The import and export system will become more efficient
By April 2018, the Bahamian Customs Department’s import and export system will be completely revamped into a paperless, a speedier, more efficient process with the introduction of the Bahamian Electronic Single Window (BESW), one of the outcomes of a public/private a cooperative initiative involving Bahamas Customs, The Bahamas Chamber of Commerce & Employers Confederation and Arawak Port Development (APD).
The registration process for BESW is scheduled to begin in mid-March. Invitations will be sent out initially to all of the companies, brokers, shipping lines so that they can register first and then individuals will be invited after.
BESW is expected to herald a new day in Bahamian import/export processing hallmarked by 24-hour service, which will significantly increase the ease of doing business. Certain processes within the Customs Department that would normally take hours to complete will be done in just minutes. The system will also reduce red tape, cutting down on the number of steps and locales traditionally involved in the import/export process in this country.
The Bahamas Electronic Single Window will support international trade
Speaking to a roomful of enthusiastic local brokers and traders at the “Trading Across Borders Workshop” hosted by Arawak Port Development and the Bahamas Customs Department, Superintendent of Customs, Jasmine Hudson explained that BESW will also benefit The Bahamas not only locally, but also in world trade.
“The main objectives of the Single Window [is] it supports The Bahamas’ public trading, it improves trade facilitation, strengthens the revenue collection and provides effective and efficient for our penetrable borders,” Hudson said.
She added, “The Bahamas Government, with the assistance of the IDB (InterAmerican Development Bank), is implementing a trade sector support program. The overall objective of this program is to improve the operation and efficiency of (the) Customs and Excise Department and to prepare the Government of The Bahamas for assession to the World Trade Organization (WTO).
“There will not [a] paper document. Everything will be submitted electronically and there is no paper at all so nothing has to be printed and stamped –nothing.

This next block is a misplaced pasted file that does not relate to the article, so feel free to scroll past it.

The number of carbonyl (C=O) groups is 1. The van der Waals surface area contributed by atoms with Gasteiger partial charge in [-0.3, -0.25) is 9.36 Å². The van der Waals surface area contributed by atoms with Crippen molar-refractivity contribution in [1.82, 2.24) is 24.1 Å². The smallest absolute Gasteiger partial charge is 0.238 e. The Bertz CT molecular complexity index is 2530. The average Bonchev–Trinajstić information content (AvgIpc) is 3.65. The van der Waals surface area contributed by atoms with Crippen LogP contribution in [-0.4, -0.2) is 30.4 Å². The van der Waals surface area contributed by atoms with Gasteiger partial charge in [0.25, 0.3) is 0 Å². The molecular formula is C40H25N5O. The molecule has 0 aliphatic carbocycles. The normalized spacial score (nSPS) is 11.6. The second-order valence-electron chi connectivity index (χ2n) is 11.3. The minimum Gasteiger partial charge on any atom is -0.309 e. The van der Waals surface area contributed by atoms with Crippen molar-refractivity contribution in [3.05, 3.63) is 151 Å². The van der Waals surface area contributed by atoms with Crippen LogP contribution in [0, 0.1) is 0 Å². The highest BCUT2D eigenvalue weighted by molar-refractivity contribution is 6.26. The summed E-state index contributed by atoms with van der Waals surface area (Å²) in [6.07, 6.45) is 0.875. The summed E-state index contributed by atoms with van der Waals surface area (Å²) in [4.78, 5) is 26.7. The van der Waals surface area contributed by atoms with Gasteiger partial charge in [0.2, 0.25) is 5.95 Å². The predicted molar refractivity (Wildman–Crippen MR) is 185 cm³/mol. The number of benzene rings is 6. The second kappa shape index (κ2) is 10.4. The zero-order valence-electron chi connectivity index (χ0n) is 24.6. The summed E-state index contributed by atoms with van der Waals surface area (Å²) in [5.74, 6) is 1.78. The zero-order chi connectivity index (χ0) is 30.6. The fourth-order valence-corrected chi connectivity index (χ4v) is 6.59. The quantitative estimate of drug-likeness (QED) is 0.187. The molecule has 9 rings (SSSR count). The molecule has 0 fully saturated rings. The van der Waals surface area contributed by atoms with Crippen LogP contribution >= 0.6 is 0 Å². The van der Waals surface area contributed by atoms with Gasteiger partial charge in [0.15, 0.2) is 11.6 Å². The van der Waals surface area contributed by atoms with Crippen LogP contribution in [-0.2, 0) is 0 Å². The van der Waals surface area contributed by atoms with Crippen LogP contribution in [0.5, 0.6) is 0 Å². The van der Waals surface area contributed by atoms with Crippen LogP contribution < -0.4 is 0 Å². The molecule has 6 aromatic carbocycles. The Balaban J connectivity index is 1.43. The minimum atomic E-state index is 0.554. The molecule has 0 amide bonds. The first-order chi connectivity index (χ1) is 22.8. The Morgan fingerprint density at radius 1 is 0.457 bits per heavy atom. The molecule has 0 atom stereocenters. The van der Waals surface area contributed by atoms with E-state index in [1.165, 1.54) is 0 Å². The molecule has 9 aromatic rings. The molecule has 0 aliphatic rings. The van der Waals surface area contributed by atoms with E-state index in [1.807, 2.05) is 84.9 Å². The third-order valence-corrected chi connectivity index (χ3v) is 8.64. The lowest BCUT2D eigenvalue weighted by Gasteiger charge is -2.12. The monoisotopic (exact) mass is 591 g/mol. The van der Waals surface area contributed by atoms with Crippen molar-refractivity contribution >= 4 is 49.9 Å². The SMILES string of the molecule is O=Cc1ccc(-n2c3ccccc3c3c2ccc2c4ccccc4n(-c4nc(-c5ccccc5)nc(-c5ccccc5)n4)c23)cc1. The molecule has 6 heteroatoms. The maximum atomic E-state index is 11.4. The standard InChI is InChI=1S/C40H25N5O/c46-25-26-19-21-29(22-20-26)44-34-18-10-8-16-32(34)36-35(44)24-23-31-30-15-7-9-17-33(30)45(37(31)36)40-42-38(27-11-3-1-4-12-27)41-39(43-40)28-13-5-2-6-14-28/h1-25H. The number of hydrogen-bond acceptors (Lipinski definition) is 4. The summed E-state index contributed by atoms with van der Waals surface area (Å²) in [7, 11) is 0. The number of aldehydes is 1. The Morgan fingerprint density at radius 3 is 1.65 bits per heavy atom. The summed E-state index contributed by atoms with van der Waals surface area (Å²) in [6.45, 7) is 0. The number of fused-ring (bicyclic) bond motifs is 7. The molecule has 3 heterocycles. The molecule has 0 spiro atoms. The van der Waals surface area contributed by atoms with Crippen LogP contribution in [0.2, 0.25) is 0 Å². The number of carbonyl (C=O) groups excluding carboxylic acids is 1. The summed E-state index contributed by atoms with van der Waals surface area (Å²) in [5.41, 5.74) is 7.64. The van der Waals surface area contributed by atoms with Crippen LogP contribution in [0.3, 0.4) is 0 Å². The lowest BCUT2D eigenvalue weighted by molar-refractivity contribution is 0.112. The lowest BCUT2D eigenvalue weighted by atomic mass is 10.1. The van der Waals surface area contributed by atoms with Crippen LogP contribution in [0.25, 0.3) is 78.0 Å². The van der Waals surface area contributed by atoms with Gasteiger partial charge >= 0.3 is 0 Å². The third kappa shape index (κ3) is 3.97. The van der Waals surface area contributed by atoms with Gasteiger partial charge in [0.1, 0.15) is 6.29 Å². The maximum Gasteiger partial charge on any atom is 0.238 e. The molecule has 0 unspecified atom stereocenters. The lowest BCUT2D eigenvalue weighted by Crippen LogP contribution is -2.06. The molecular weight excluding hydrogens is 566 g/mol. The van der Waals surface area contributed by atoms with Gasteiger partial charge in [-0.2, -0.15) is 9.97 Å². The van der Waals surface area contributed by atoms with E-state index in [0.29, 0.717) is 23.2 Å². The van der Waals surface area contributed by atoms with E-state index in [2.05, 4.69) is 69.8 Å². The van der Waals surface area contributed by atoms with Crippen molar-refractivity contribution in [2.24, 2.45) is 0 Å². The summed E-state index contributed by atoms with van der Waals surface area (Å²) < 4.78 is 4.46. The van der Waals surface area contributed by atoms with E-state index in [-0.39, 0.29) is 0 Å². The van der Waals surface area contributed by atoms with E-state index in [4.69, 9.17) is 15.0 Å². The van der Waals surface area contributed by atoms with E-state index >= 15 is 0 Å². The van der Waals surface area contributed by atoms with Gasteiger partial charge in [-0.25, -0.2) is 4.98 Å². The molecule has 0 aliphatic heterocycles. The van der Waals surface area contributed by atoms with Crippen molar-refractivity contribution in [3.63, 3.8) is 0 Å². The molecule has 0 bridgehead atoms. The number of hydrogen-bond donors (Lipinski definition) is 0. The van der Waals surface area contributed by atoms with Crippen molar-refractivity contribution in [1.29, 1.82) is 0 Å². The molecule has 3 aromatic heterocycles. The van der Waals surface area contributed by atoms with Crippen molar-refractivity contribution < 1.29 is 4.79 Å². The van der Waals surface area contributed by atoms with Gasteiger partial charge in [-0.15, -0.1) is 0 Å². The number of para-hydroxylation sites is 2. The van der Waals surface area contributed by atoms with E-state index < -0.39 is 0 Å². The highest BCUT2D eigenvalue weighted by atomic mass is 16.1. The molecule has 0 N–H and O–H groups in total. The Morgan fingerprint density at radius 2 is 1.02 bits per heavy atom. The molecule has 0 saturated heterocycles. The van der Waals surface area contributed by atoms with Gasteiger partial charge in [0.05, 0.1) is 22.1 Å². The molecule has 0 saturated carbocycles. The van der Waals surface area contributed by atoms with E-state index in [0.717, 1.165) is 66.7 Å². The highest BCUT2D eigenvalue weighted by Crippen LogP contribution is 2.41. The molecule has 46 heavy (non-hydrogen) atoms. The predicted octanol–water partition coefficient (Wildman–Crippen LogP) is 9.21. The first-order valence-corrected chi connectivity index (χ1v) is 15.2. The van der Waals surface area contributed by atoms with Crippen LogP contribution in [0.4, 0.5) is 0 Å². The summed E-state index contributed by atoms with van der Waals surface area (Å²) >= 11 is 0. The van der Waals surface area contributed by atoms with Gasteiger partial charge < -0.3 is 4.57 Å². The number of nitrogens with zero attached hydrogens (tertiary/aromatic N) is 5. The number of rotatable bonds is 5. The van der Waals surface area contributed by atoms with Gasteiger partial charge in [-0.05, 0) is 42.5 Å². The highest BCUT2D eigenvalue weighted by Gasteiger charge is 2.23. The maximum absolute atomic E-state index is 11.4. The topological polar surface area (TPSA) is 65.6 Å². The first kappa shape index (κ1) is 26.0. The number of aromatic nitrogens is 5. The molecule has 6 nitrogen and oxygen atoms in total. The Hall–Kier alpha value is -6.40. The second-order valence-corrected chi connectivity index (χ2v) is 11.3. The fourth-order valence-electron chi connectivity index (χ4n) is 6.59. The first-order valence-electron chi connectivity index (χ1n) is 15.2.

“The new process will cut your time in, I would say, more than half of the time you would take to clear a shipment… In the old process, you would have submitted your documentation electronically; however, that entry would sit in a key for an extended period of time before it is processed by an officer. In the new system, the system will check the entry which makes the process a whole lot more quicker. That is where the time will be cut,” Hudson said.
The initiative also improves the country’s ease of business ranking
At the Workshop, Chairman of the Bahamas Chamber of Commerce and Employers Confederation (BCCEC) Mike Maura explained that BESW is a strategy to improve the country’s overall ranking for the ease of doing business.
“Bahamas Customs, The Bahamas Chamber of Commerce as well as Arawak Port Development (APD) have been engaged in working through the various ease of doing business issues and, specifically, trading across borders for two years now,” he said. “Our country has recognized that the last survey that was conducted, which began in February and March of last year and concluded with the report being issued in October 2017 had The Bahamas ranked at 119 out of 190 countries.”
Maura also ran through the list from last year’s survey to lay out just how far The Bahamas has to go in order to improve its trade rating.
In terms of the ranking for starting a business, 108; dealing with construction permits, 86; getting electricity, 117; registering properties, 167; getting credit, 142; protecting minority investors, 129; paying taxes, 55; enforcing contracts, 74; resolving insolvency, 64 and trading across borders, 157.
APD contributed financially to the development of the new system
Maura said although the transition to the new system will not be a smooth process every day. He has high hopes, however, that the more than $100,000 injection made by APD, owner and operator of Nassau Container Port (NCP) and Gladstone Freight Terminal (GFT), to link the systems of APD and Bahamas Customs will ensure a more efficient system.
“We, definitely at the Port feel that we have a corporate responsibility,” Maura explained. “No one came to us and said ‘You are expected to spend $100,000’. No one came to us and said ‘You are expected to support Customs in all things.”
“But we listened, we understood the value of this journey that Customs was on from an ease of doing business perspective; we see the opportunity. We do not expect it to be a smooth ride every day. I can tell you in our business at the Port with our system – IT (Information Technology) systems that we have invested in – there are always challenges. But you persevere, you keep your head down, you get through the hard days and at the end of it, you have a reward, and we have always had a reward with the investments that we have made in IT.”
The World Bank publication “Doing Business 2018” recently noted slight improvements in the way The Bahamas facilitates business development. Despite a two-spot movement on the index, the publication shows The Bahamas falling below the regional average and in the areas of ease of getting electricity, registering property, getting credit, protecting minority investors and trading across borders.
Read the Trading Across Borders brochure here.
Source: TCL Group